Trends, Demand and Development in Optical Fiber Industry
To clarify the situation in fiber industry, we addressed our questions to the specialists of Rosendahl Nextrom. Experts are familiar with Nextrom’s technology and equipment for the production of optical fiber. We interviewed Managing and Technical Director of the Business Unit Nextrom, Knill Group of Companies Timo Id and Product Manager of equipment for the production of specialty optical fiber Kevin Boll. Nextrom is a world leader in fiber solutions. Timo has been working in the company for about 30 years and has a great experience in optical fiber industry. Kevin Boll has graduated from Michigan Technological University in 2003 with a degree in Mechanical Engineering. Started at Nextrom in 2006 as a mechanical engineer specializing on draw tower design and became product manager for the specialty fiber draw tower in 2011 and sales manager for all specialty fiber draw products in 2015. Currently product manager for all specialty fiber products.
Mr. Id: There is some uncertainty in the telecom optical fiber market at the moment. After years of rapid growth and expansion, growth has leveled off. There is some uncertainty for future years which will depend greatly on fiber deployment for 5G networks, for DC, FTTH expansion and long distance network development.
Fiber supply capacity now exceeds global demand, but preform capacity not all available for every draw plant. Mismatch of demand between local / vs imports, fiber supplier and cablers relation, fiber draw and preform technology, still requires capacity to be well over sum of all demands.
Mr. Boll: The specialty optical fiber market continues strong growth led by advances in fiber lasers and optical fiber sensors
Do you expect the new technologies to enter the market?
Mr. Id: From the telecom side, there is a constant push to reduce attenuation and increase the data rate through fibers. Future developments will likely require new fiber types and technologies, but what will dominate the market in future years is still unclear
Mr. Boll: In specialty optics, there are continualy new technologies and applications entering the market such as new laser technologies and new types of sensors.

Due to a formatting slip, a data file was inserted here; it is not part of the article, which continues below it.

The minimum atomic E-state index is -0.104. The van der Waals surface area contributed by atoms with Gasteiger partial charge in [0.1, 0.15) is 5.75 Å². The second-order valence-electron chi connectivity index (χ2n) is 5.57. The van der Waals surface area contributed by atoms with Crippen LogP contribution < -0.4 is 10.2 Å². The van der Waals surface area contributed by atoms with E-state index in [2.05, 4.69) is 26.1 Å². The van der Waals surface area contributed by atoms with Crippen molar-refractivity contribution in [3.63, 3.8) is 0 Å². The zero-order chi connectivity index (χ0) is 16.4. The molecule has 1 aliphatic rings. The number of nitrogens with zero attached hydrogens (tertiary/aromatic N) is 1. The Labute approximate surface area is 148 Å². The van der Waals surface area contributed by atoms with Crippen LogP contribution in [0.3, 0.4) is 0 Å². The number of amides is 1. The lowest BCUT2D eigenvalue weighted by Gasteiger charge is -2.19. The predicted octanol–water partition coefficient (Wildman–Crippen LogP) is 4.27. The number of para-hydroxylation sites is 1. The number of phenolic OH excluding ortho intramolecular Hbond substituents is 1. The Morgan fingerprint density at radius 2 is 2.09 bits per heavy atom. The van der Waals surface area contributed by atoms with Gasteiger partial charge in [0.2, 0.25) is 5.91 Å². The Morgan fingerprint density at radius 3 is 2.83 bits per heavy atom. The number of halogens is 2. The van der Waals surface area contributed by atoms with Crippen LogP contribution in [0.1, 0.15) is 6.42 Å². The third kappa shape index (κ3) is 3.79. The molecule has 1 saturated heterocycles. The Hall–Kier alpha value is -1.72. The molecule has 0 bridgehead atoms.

Does the company produce such products as structured and gas filled core fibers?
Mr. Id: Rosendahl Nextrom is a producer of equipment which allows our customers to make optical fibers and cables and Nextrom has many customers which are currently making these types of fibers.
Wireless communication – Is this technology a threat to the FO industry?
Mr. Id: Not really, wireless is limited in distance and currently wireless transmitters and receivers are connected to the network with optical fibers. Due to environmental, physical, and EM interference, wireless communication cannot really meet the bandwidth requirements over long distances as optical fibers can.
How long does it take to develop a new product?
Mr. Id: It greatly depends on the product and the complexity. Some can be very difficult and take 5–10 years in order to develop a new product and release it into the commercial market.
What is the product life time – for example, for the Draw Tower?
Mr. Id: Many of the Nextrom draw towers are still in production after 20+ years. Nextrom continually supports our customers with our service department to ensure that our customers can keep their machines working and can keep the equipment up to date as components become obsolete.
As the industry develops, the competition increases, new firms can no longer enter this market, prices are falling down and standards are being set. Is it easy to enter the optical fiber market? Who has set the barriers?
Mr. Id: Again there is a disparity between entering the telecom or specialty fiber market. The current telecom market is very competitive requiring a new firm to make a large investment to capitalize on the economics of scale while at the same time they must be very efficient with high output and yields. The specialty market is still quite diverse so there are still many different areas where newcomers can find their niche. But as the market develops more and more, these will also become more difficult.
What distinguishes the company’s products from competitors’ products, what are the advantages?